Alzheimer’s disease (AD) is one of the most challenging and costly disorders with an incidence of 5.8 million people in the United States in 2019 by rising expectantly up to 13.8 million affected people in the 2050s . While Amyloid-β is a key neuropathological feature of AD , soluble Aβ in cerebrospinal fluid (CSF) is one of the most important biomarker for AD in clinical practice .
Since Biogen’s novel Amyloid-β targeting therapy, its monoclonal antibody Adacanumab, reduces amyloid plaques in the brain and most likely improve cognition , latest causal therapies might be close to clinical implementation . However, due to the cost intensive therapy and potential side effects, patients need to be selected carefully to exclusively include patients with an underlying Alzheimer’s pathology before receiving this kind of therapy. In particular, the recently introduced limbic-predominant age-related TDP-43 encephalopathy (LATE) is a clinically serious differential diagnosis, contributing to about 15–20% of the false-positive AD cases in elderly patients . These patients will most likely not benefit from novel Aβ based therapies such as Adacanumab. Therefore, there is a high need for screening assays to select patients with possible AD neuropathological changes.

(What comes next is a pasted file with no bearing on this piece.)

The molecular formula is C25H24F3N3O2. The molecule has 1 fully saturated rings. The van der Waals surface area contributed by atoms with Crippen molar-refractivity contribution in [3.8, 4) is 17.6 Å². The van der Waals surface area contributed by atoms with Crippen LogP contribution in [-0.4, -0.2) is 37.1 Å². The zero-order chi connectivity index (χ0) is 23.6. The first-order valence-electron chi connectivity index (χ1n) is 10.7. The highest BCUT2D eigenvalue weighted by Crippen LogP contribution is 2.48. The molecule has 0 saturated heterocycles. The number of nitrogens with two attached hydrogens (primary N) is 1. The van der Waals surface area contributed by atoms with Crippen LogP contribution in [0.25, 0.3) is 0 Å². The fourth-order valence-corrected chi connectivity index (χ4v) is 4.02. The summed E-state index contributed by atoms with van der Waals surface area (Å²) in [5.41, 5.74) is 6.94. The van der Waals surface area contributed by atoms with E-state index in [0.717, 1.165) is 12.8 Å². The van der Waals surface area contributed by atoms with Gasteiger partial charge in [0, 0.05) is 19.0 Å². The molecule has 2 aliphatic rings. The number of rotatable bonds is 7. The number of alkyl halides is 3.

Many studies have shown the pre-analytical characteristics of CSF biomarkers. For example, Lewczuk et al. showed that CSF Aβ is stable up to seven days at room temperature (RT) . However, the composition of blood defers from CSF. Several studies have suggested plasma Aβ, in particular the Aβ42 to Aβ40 peptide ratio (Aβ42/40) as a potential biomarker for AD [8–10]. There is currently very limited data on pre-analytic handling conditions of blood samples to measure peripheral Aβ species. As recommended by the Blood-Based Biomarker Interest Group , Rózga et al. analyzed different handling conditions, however relevant storage conditions, in particular storage of whole blood at 4 °C are missing .
Due to the high demand of easy to access screening tools, we also studied handling and storage of capillary blood. Independent of any medical centers, capillary blood can be easily collected by oneself with a small finger insertion, comparable to blood sugar measurements, and sampled in microvettes®.
This study provides complementary data to the recently published study by Rózga et al , outlining potential sampling, handling and storage condition for a broad general practice to pre-screen patients for further AD diagnostics.